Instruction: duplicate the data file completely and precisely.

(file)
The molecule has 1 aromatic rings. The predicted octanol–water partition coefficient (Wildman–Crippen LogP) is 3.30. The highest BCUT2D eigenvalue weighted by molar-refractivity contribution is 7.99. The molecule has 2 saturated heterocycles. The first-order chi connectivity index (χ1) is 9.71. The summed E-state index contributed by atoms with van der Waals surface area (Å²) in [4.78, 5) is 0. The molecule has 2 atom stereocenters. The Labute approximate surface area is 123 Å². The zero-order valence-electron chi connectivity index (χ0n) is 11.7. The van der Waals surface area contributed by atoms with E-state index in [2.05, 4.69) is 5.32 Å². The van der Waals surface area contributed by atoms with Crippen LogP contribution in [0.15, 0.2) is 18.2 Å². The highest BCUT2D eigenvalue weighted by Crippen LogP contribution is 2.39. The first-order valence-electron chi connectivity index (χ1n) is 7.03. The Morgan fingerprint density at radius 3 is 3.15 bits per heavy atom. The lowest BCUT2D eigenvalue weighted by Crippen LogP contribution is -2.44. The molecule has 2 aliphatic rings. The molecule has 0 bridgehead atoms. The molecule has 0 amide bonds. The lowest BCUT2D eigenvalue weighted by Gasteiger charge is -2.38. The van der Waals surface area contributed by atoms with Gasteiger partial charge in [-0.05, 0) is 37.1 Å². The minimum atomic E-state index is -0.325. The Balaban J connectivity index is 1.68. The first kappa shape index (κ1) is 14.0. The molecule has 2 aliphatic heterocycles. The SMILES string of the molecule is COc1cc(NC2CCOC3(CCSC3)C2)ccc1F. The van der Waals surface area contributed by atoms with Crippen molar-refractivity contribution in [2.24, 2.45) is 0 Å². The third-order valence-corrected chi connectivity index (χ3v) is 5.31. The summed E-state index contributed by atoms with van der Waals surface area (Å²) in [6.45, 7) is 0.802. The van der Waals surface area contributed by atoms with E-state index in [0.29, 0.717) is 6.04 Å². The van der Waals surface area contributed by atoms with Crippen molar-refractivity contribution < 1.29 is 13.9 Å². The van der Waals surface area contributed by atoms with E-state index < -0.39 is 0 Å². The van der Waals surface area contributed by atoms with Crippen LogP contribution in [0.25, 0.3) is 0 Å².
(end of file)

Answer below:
The molecule has 1 aromatic rings. The predicted octanol–water partition coefficient (Wildman–Crippen LogP) is 3.30. The highest BCUT2D eigenvalue weighted by molar-refractivity contribution is 7.99. The molecule has 2 saturated heterocycles. The first-order chi connectivity index (χ1) is 9.71. The summed E-state index contributed by atoms with van der Waals surface area (Å²) in [4.78, 5) is 0. The molecule has 2 atom stereocenters. The Labute approximate surface area is 123 Å². The zero-order valence-electron chi connectivity index (χ0n) is 11.7. The van der Waals surface area contributed by atoms with E-state index in [2.05, 4.69) is 5.32 Å². The van der Waals surface area contributed by atoms with Crippen LogP contribution in [0.15, 0.2) is 18.2 Å². The highest BCUT2D eigenvalue weighted by Crippen LogP contribution is 2.39. The first-order valence-electron chi connectivity index (χ1n) is 7.03. The Morgan fingerprint density at radius 3 is 3.15 bits per heavy atom. The lowest BCUT2D eigenvalue weighted by Crippen LogP contribution is -2.44. The molecule has 2 aliphatic rings. The molecule has 0 bridgehead atoms. The molecule has 0 amide bonds. The lowest BCUT2D eigenvalue weighted by Gasteiger charge is -2.38. The van der Waals surface area contributed by atoms with Gasteiger partial charge in [-0.05, 0) is 37.1 Å². The minimum atomic E-state index is -0.325. The Balaban J connectivity index is 1.68. The first kappa shape index (κ1) is 14.0. The molecule has 2 aliphatic heterocycles. The SMILES string of the molecule is COc1cc(NC2CCOC3(CCSC3)C2)ccc1F. The van der Waals surface area contributed by atoms with Crippen molar-refractivity contribution in [2.24, 2.45) is 0 Å². The third-order valence-corrected chi connectivity index (χ3v) is 5.31. The summed E-state index contributed by atoms with van der Waals surface area (Å²) in [6.45, 7) is 0.802. The van der Waals surface area contributed by atoms with E-state index in [0.29, 0.717) is 6.04 Å². The van der Waals surface area contributed by atoms with Crippen molar-refractivity contribution < 1.29 is 13.9 Å². The van der Waals surface area contributed by atoms with E-state index < -0.39 is 0 Å². The van der Waals surface area contributed by atoms with Crippen LogP contribution in [0.25, 0.3) is 0 Å².